The Bourne Legacy is the fourth movie in the Bourne series and the first one not to feature Matt Damon as the titular superspy.
Damon, and the character of Bourne, never feels particularly far away from this new movie though. Partly because it's set, at least in part, during the events of the third movie but also because Damon's face shows up a number of times as a very familiar photo from the first Bourne movie.
Moments of this movie also feel very much like the previous films... there's the use of the Bourne Theme at the very end, there's the impossible chase using vehicles in improbable ways (although absolutely nothing tops the chase sequence in the first movie for me). A number of the same actors show up playing the same characters and the story is interlinked and (I guess) expanded upon.
It does feel a little bit like the shadow of the three previous movies is hanging over this one a little bit... as though it really given a chance to stand on it's own feet.
Part of that could have been fixed by setting the movie five or ten years after the previous ones... allow it to breath a little. But that's not what they chose to do... and I think the movie suffers for that choice a little.
The story is also needlessly complicated... and the beginning of the movie is incredibly story-heavy. Unlike the first Bourne movie where it's a gradual build up to rooms full of people staring intently at computer screens and yelling at underlings, this movie feels like it dives straight into that without really getting us invested in Bourne Mark II (Jeremy Renner's Aaron Cross... and to be honest, I think we hear Jason Bourne's name more often than we hear Aaron's).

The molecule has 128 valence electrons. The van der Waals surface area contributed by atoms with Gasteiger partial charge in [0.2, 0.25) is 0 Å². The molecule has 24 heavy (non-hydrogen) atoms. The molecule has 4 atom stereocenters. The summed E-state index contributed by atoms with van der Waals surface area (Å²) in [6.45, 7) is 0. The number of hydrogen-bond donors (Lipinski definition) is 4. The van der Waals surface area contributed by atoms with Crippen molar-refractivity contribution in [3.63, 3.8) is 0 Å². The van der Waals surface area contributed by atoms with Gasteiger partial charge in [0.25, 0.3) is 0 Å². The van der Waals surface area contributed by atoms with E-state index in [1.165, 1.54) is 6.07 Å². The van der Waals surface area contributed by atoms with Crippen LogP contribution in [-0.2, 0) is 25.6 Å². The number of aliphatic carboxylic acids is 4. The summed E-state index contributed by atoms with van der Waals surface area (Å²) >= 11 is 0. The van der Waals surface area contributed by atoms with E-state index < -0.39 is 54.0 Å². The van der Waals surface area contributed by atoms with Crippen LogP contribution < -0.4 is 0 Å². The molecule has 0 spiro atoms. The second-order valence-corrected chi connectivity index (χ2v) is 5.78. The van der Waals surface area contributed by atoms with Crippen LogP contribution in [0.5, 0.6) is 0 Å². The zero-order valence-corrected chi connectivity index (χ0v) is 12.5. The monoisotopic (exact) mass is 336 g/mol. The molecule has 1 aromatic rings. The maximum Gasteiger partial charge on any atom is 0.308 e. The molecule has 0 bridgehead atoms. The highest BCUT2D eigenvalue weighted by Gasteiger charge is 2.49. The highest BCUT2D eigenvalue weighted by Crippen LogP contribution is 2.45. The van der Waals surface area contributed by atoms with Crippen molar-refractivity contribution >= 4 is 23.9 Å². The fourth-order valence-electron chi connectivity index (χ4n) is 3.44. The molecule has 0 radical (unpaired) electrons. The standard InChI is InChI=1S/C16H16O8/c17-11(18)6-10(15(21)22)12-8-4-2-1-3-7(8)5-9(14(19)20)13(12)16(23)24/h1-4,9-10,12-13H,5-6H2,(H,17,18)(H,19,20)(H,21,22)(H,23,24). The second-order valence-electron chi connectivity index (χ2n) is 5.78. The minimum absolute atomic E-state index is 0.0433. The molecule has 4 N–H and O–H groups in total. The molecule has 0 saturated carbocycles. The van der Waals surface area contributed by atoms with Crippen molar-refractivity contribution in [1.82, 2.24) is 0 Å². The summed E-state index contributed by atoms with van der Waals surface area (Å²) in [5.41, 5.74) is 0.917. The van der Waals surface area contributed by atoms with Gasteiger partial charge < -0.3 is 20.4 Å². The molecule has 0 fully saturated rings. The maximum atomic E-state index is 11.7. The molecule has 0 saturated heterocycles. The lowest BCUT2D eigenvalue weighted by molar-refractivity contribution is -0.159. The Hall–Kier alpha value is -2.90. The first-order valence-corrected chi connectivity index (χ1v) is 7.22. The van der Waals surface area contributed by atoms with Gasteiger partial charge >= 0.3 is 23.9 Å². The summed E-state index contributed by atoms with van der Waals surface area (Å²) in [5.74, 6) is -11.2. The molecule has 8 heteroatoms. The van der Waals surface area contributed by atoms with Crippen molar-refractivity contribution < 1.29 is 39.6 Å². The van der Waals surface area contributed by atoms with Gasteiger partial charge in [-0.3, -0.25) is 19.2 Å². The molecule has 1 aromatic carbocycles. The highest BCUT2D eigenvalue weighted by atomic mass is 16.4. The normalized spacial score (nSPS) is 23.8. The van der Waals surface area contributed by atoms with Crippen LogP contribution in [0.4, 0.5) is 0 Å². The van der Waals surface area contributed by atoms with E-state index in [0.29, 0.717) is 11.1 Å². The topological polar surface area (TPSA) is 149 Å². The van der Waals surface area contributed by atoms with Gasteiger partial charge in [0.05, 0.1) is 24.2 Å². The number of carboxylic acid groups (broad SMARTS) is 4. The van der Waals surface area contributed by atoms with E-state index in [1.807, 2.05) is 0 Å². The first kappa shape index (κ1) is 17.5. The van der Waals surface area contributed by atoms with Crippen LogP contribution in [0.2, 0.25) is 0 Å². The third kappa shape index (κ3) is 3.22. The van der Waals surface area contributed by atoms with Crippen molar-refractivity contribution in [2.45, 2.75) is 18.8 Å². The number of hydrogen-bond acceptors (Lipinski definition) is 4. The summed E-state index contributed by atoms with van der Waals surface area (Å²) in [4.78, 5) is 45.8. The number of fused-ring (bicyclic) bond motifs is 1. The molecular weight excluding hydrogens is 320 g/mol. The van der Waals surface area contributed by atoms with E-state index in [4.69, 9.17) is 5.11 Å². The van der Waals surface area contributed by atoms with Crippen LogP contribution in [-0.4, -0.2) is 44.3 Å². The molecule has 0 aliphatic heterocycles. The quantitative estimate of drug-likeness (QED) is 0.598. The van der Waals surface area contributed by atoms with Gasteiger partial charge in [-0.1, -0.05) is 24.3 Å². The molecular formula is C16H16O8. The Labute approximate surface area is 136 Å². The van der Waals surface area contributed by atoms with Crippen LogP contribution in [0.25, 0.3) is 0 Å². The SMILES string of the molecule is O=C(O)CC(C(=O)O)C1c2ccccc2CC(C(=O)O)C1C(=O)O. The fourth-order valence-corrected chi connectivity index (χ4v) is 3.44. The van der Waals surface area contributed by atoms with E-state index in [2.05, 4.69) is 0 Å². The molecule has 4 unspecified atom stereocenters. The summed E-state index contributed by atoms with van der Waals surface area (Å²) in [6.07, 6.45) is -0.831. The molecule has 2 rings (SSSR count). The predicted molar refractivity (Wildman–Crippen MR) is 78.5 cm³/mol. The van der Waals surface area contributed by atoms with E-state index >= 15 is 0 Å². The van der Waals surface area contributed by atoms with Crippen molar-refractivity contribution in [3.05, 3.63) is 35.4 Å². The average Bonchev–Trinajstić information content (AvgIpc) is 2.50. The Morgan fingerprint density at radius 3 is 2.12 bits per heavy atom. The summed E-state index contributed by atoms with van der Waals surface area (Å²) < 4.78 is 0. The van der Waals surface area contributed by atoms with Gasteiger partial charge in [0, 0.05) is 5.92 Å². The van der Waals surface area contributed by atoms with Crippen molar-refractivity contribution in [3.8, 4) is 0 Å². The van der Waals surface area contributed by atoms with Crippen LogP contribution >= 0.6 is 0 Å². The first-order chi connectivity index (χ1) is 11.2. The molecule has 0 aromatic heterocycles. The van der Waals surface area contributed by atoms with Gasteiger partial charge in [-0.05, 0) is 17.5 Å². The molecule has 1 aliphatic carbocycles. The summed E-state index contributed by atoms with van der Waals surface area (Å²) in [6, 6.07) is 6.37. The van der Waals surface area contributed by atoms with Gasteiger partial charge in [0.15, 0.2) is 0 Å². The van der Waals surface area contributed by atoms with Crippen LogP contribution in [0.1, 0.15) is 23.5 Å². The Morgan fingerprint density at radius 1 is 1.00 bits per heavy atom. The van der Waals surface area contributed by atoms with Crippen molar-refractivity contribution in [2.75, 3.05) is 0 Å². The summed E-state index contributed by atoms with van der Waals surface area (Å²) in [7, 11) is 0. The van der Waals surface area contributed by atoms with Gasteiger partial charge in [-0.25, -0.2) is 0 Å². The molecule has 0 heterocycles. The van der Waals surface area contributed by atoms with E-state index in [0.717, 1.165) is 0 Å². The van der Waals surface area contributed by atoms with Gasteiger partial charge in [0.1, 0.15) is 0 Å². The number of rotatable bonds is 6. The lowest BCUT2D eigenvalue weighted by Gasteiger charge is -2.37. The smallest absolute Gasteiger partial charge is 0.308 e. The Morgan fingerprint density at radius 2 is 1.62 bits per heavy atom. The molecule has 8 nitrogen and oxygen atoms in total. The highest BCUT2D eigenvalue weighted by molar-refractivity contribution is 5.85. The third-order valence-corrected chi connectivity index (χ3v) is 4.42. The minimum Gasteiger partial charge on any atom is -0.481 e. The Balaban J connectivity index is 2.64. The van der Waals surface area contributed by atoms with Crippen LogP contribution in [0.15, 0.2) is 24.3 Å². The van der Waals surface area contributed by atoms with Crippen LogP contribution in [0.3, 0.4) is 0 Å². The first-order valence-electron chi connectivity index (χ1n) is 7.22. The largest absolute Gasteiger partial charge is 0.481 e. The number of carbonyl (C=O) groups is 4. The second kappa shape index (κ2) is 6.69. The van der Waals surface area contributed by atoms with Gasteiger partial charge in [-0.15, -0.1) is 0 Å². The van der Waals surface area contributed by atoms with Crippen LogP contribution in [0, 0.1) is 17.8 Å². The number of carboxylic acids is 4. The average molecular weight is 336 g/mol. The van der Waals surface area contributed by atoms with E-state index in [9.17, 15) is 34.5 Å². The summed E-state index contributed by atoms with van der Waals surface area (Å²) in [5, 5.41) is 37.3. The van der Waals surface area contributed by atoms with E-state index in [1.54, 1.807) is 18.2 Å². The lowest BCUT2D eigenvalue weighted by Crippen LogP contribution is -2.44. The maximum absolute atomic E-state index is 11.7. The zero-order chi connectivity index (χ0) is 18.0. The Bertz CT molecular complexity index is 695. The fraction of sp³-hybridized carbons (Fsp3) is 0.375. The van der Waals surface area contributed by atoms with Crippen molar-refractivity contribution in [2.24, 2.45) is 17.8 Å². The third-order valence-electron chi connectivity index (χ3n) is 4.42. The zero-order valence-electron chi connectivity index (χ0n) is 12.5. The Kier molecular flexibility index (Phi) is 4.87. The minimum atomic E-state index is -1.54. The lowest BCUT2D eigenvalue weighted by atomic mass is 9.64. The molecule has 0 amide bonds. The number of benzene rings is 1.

There also doesn't seem to be any of the mystery and intrigue that really characterised the first three movies. There was always some piece of the puzzle that Bourne needed to uncover to be able to end the movie, but the reason that Cross is doing what he's doing is so incredibly (and I hesitate to use the word, but it seems appropriate) stupid that I wasn't really bothered whether or not he succeeded.
I'm also always bugged by the shadowy government agents in these movies... not through any fault, but because I think there are probably people that think like they do and would do morally bankrupt things while claiming it's for the greater good. But whereas in the previous movies at least one of those shadowy individuals gets exactly what's coming to them and is taken down by the hero, that also seemed to be lacking this time around... there was no punishment for their behaviour. In fact they also managed to take down a good character from previous movies. And that really did bug me.
Having said that, once the action ramps up, it is a really good action flick... all the fights and the action feels very Bourne... and I was carried along by those sequences quite well.
Both Renner and the requisite female accomplice/love interest, this time played by Rachel Weisz, are great in their roles. I was a little conflicted by Edward Norton as one of the aforementioned shadowy men... normally I would expect to like him in a movie, so it took my brain a little while to work around that preconception.
All in all the movie feels very much like a little brother to the original Bourne trilogy, one that doesn't have quite as much charm or style as it's big brother.
yani's rating: 7 blue pills out of 10